Skip to comments.Where is that place that they have the peanuts on the floor?
Posted on 05/09/2014 5:55:39 PM PDT by SamAdams76
It's amazing how quickly technology is changing. When I was in my teens and started having some extra money, I would buy those vinyl LP records. At the time, I thought it was an investment. I used to carefully take those vinyl records out of the sleeves and ensure that the needle was ever so carefully placed on the outer grooves of the record (if you did not own a auto-cueing record player). I had visions of handing these vinyl recording down to my kids and then my kids handing them down to their kids.
Yes, I actually thought that my grandchildren would take pleasure in playing "Frampton Comes Alive" or "Don't Shoot Me, I'm Only The Piano Player" on their own turntables in the year 2027.
Then during the late 1970s to early 1980s, we had the audiocassette format. It cost around $7.99 for a cassette album of say "Candy-O" by The Cars or "Breakfast In America" by Supertramp. And I bought them, thinking they would also last for generations to come. Until the cassette player in my 1976 AMC pacer started eating them. One summer, I had "Hi Infidelity" by REO Speedwagon stuck in the tape player and I couldn't get it out. So that's all that played that summer in my car. People thought I was really into REO Speedwagon but I wasn't. It was my girlfriend's tape. Seriously. Eventually, my brother got it out with a butter knife.
I kind of missed out on the whole 8-track thing. My father had one in his car and he always played Johnny Cash and Wanda Jackson on it. Maybe Glen Campbell too but I'm not sure.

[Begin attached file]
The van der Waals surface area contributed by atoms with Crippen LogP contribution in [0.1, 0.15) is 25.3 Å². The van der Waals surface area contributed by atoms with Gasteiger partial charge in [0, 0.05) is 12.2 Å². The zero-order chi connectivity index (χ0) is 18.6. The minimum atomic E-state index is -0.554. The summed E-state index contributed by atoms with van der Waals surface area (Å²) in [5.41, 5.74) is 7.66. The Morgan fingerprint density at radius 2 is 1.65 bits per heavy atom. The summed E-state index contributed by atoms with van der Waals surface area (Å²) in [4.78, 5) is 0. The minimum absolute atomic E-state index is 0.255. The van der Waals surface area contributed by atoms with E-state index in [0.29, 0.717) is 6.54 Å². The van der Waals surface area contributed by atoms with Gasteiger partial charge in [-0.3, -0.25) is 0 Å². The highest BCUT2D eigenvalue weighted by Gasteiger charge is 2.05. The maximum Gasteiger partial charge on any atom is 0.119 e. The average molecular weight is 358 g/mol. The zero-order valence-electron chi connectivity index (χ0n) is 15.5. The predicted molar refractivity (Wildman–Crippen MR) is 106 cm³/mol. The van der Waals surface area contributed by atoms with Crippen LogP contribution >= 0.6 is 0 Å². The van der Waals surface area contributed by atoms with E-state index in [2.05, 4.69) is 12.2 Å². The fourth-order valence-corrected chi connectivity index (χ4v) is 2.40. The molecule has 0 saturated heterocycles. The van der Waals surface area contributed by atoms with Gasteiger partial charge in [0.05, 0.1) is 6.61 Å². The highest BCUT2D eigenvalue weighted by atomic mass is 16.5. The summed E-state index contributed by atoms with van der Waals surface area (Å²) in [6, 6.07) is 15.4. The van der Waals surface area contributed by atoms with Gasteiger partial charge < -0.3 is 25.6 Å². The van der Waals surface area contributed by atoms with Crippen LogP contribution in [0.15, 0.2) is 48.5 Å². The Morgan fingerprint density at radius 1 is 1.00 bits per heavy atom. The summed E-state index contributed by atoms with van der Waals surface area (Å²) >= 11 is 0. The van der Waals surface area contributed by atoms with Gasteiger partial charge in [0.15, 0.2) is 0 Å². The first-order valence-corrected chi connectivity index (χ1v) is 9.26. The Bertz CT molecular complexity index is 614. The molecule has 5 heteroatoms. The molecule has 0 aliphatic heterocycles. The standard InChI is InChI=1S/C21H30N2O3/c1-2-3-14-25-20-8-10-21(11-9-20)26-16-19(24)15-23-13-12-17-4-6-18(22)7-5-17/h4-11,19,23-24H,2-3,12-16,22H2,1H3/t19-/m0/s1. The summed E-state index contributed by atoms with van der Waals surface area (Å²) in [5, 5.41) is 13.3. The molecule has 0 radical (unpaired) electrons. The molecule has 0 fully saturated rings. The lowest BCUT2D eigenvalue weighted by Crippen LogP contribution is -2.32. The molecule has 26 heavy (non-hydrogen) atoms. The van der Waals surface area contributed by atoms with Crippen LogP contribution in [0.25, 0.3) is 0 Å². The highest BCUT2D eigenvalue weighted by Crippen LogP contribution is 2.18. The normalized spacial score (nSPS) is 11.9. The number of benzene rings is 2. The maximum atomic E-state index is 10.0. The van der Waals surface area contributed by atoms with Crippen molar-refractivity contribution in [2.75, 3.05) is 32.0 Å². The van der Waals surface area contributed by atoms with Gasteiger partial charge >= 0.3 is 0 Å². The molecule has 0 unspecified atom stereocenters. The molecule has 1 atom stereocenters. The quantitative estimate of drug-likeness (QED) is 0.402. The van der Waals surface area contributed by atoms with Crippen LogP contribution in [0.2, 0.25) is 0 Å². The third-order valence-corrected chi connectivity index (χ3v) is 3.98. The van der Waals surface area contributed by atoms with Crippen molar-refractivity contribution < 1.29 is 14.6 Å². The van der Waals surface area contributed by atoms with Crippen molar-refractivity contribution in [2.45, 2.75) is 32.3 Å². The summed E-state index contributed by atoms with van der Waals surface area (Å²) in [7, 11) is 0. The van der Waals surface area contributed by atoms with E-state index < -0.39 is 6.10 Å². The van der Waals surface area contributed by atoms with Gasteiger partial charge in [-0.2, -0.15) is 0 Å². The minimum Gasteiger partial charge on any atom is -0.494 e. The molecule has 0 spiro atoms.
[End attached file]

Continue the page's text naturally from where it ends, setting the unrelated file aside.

Then in the mid 1980s, the compact disc came into fashion. Now that was the thing. We all thought compact discs would last forever. So I ended up mostly buying all the music again that I already had on vinyl and cassette so that I could have the same songs in a pristine digital format. In a weird retro way, I would then dub cassette "mix tapes" from my growing CD collection so that I could have the songs I already had on cassette (and CD) on a cassette in the order that I wanted.
I ended up buying hundreds and hundreds of CDs over the years. Then they started with the MP3s and suddenly I was converting all my CDs to MP3 and then re-burning them on blank CDs so that I could have the songs in the order that I wanted them. I used to get the blank CDs in spindles of 100 and I'd have to throw half of them away because I would get errors burning them and the whole CD would be useless at that point.
Then Apple came out with those "iPods" and suddenly I could have all my songs in my pocket and I could set up playlists so that I could play the songs in the order that I wanted. But once I finally had that capability to play my entire library of music in the order that I wanted, I no longer use that feature. Instead, I just hit "shuffle" because setting up playlists is a pain in the neck. Meanwhile, all my CDs, cassettes and LP records are up in the attic in boxes gathering dust. I tried selling them on Ebay a few years ago but I was getting crap money for them. In fact, it would cost more to ship the damn things than what people were willing to pay me for them.
Now even MP3s are getting obsolete because everybody is pulling their music "down from the cloud" with Spotify, Pandora, and whatnot. I